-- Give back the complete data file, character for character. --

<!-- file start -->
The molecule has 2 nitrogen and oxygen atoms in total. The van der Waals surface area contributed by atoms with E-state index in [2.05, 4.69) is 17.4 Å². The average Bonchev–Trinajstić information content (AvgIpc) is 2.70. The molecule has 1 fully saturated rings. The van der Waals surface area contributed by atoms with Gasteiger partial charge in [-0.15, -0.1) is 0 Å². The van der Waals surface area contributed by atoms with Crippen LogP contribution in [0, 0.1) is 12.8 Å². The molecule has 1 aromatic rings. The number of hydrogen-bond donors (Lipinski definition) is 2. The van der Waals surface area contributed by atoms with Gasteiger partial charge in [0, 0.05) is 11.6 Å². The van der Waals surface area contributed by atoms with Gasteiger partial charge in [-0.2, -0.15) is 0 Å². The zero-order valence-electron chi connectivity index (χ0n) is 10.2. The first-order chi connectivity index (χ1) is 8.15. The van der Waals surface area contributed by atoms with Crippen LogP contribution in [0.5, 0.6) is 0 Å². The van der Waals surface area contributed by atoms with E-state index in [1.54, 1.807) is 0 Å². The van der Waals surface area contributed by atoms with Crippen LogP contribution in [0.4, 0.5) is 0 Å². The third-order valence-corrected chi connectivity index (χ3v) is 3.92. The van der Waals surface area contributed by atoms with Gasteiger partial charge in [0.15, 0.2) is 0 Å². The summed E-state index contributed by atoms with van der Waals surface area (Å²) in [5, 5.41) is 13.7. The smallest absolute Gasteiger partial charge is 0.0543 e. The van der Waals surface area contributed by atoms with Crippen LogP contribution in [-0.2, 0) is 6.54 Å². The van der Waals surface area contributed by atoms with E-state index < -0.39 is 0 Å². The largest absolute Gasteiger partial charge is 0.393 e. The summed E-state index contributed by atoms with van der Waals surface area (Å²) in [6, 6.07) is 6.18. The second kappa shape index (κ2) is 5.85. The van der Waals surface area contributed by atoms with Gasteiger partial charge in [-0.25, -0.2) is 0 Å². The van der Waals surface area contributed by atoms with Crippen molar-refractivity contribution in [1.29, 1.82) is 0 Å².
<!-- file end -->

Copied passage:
The molecule has 2 nitrogen and oxygen atoms in total. The van der Waals surface area contributed by atoms with E-state index in [2.05, 4.69) is 17.4 Å². The average Bonchev–Trinajstić information content (AvgIpc) is 2.70. The molecule has 1 fully saturated rings. The van der Waals surface area contributed by atoms with Gasteiger partial charge in [-0.15, -0.1) is 0 Å². The van der Waals surface area contributed by atoms with Crippen LogP contribution in [0, 0.1) is 12.8 Å². The molecule has 1 aromatic rings. The number of hydrogen-bond donors (Lipinski definition) is 2. The van der Waals surface area contributed by atoms with Gasteiger partial charge in [0, 0.05) is 11.6 Å². The van der Waals surface area contributed by atoms with Gasteiger partial charge in [-0.2, -0.15) is 0 Å². The zero-order valence-electron chi connectivity index (χ0n) is 10.2. The first-order chi connectivity index (χ1) is 8.15. The van der Waals surface area contributed by atoms with Crippen LogP contribution in [0.5, 0.6) is 0 Å². The van der Waals surface area contributed by atoms with E-state index in [1.54, 1.807) is 0 Å². The van der Waals surface area contributed by atoms with Crippen LogP contribution in [0.4, 0.5) is 0 Å². The third-order valence-corrected chi connectivity index (χ3v) is 3.92. The van der Waals surface area contributed by atoms with Gasteiger partial charge in [0.15, 0.2) is 0 Å². The summed E-state index contributed by atoms with van der Waals surface area (Å²) in [5, 5.41) is 13.7. The smallest absolute Gasteiger partial charge is 0.0543 e. The van der Waals surface area contributed by atoms with Crippen LogP contribution in [-0.2, 0) is 6.54 Å². The van der Waals surface area contributed by atoms with E-state index < -0.39 is 0 Å². The largest absolute Gasteiger partial charge is 0.393 e. The summed E-state index contributed by atoms with van der Waals surface area (Å²) in [6, 6.07) is 6.18. The second kappa shape index (κ2) is 5.85. The van der Waals surface area contributed by atoms with Gasteiger partial charge in [-0.25, -0.2) is 0 Å². The van der Waals surface area contributed by atoms with Crippen molar-refractivity contribution in [1.29, 1.82) is 0 Å².